The Myth Busters

Myth Buster 1

The ‘Grip’. Every golf instruction book begins with a chapter of this title. Every golf teacher swears you can change a hook to a slice or vice-versa, add lots of yards to your tee shot, stop hitting bad shots ever again and so much more, just by having a correct grip.

What is a correct grip? Grips are as unique and diverse as fingerprints, with 60 million different ones for the all world’s golfers. Grips can be strong or weak; overlap or interlock or ten-finger; placed in the palms or fingers; ‘v’s pointing to the chin or the shoulder; long-thumb or short-thumb; pressure in last 3 fingers or not and on and on……

Now consider this. Which is the last body-part to arrive at the ball just before impact and the first body part to move away from the ball just after impact? The hands. The ones you so carefully placed on the club, and perhaps practiced placing correctly for hours! The mistake in the downswing happened much before the hands could even arrive at the ball, yet the grip is blamed for every mis-hit in golf – or so it seems!

Where does knowledge regarding ‘correct’ grip come from? Just ‘feelings’ of various great players and teachers passed down through the years – no research has ever been conducted to prove the efficacy of a ‘correct’ grip.

Bottomline, then, especially considering that a grip change is perhaps the toughest change to make – find the mistakes in the placement of your body and arms – especially the right, at the top of the backswing, because that is what will cause a mis-start to the downswing, much before the hands ever get into the picture.

In fact, there are specific top-of-backswing positions from which the body cannot help but start a downswing which is ‘over-the-top’. To know which these are, see

Myth Buster 2

The ‘Coil’ or ‘Turn’

Oh, yes. That all-important rotation. Can’t live without it. Where would the power in the golf swing come from without all that turn-and-return the golf swing is supposed to have? Never mind that a golfer may not be very flexible, or have back pain –  no turn, no club speed, no distance.

Well, consider this out-of-the-box (although scientifically valid) concept. MEANINGFUL (ie in a targetward direction) acceleration takes place when the clubshaft is about hip-high in the downswing.

So, try this. Make a backswing – coil as much as you possibly can – start your downswing but then STOP when the shaft is about hip-high. How much rotation do your shoulders -and hips -have AT THIS POINT (at which MEANINGFUL, TARGETWARD, acceleration begins??)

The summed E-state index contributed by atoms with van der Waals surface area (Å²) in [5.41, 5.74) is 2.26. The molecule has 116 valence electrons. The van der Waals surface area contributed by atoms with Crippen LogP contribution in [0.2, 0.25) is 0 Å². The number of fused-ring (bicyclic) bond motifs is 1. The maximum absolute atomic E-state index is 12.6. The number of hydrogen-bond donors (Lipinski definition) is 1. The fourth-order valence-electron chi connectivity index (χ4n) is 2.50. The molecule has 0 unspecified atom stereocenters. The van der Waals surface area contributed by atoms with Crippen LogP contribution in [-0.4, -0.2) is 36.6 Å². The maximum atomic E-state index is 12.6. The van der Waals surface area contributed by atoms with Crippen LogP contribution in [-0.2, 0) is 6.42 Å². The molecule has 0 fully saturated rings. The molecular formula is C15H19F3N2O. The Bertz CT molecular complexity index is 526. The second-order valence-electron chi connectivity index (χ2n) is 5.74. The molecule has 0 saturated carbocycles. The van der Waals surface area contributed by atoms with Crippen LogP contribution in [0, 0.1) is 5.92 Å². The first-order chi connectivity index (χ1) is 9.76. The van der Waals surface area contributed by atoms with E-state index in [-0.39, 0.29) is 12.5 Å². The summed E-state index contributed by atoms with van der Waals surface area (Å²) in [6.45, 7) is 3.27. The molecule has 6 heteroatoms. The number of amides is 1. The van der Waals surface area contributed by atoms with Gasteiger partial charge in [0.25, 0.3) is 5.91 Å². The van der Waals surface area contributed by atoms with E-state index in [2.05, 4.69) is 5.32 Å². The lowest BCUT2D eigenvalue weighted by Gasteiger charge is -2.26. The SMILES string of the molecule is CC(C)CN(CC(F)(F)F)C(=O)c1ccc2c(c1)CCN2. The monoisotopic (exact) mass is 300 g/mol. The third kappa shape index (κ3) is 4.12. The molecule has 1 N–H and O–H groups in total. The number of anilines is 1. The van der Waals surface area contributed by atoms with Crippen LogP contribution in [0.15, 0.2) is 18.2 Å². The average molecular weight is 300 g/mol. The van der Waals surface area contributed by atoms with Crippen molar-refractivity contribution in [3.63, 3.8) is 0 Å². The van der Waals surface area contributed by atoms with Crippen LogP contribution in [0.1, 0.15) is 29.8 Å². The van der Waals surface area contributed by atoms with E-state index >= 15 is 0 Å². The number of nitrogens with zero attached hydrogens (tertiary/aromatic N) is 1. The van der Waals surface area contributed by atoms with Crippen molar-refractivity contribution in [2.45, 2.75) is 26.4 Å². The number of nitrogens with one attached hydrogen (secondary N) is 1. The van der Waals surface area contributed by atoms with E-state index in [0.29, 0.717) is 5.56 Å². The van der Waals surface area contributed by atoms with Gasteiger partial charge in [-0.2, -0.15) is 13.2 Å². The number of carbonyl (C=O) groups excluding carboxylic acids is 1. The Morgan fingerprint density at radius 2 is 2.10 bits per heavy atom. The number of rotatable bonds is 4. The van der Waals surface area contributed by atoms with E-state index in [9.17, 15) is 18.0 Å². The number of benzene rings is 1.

Basically, all those proponents of the BIG TURN did not consider that as long as your shoulders and hips have the minimal rotation of the hip-high-shaft position, you have plenty of rotation!

But suppose you’re flexible and can easily turn as much as you want to? Should you turn? No. Remember that every movement made during the backswing must be un-made during the downswing. So, for every move to the right (for a right-handed golfer), there must be an EQUAL move to the left to return the club precisely where it started from. For every move up the body must drop down, and for every twist, the body must untwist.

Also, can the human brain co-ordinate the ‘re-turn’ of the body, quickly followed by – at precisely the correct time – the drop-down of the arms?

Understand firstly that the body is not a spring, which you simply wind up then release. It uses different ‘agonist’ and ‘antagonist’ muscles for opposite movements. A simple example would be that the muscle required to bend (flex) the elbow is the bicep, while the muscle used to straighten (extend) it is mostly the tricep. So for every movement made and then unmade, the brain has to send out two different sets of commands. Under pressure, when timing is messed up and the muscles might tighten, that may not be the best thing to do.

Basically all excess motion which serves no direct purpose, simply adds to the complexity of a swing, making it difficult to repeat precisely.

Also, say you twist a lot in the backswing. The downswing will then require your body to untwist, your right upper body to become lower than the left, and your arms to drop the club down to the ball! SO MUCH excess movement!

Suppose you kept the right side of your upper body lower than the left ALL THROUGH the backswing (it HAS to be there at impact, and address, anyway!). And you set up at address with the tiny quarter-twist-of-the-upper body (which as we just saw is the position you need to be in when CORRECT downswing acceleration begins)?

Then you really would not have to do much to make a reliable, powerful, downswing!

How simple life would be. There IS a way to make your life – and your golf swing – really simple!


Myth Buster 3

Wrist cock. Some say the hands produce more power than the body. Some say that’s nonsense. They ALL say that wrist cock is important in the backswing, because it helps to provide release during the downswing, for more clubspeed and therefore ball speed.

Anything strange about the above sentence? Yes. How does wrist cock in the backswing help produce wrist cock pre-impact? How many golfers do we know who ‘set’ the wrists perfectly during the backswing, only to release them way too early in the downswing?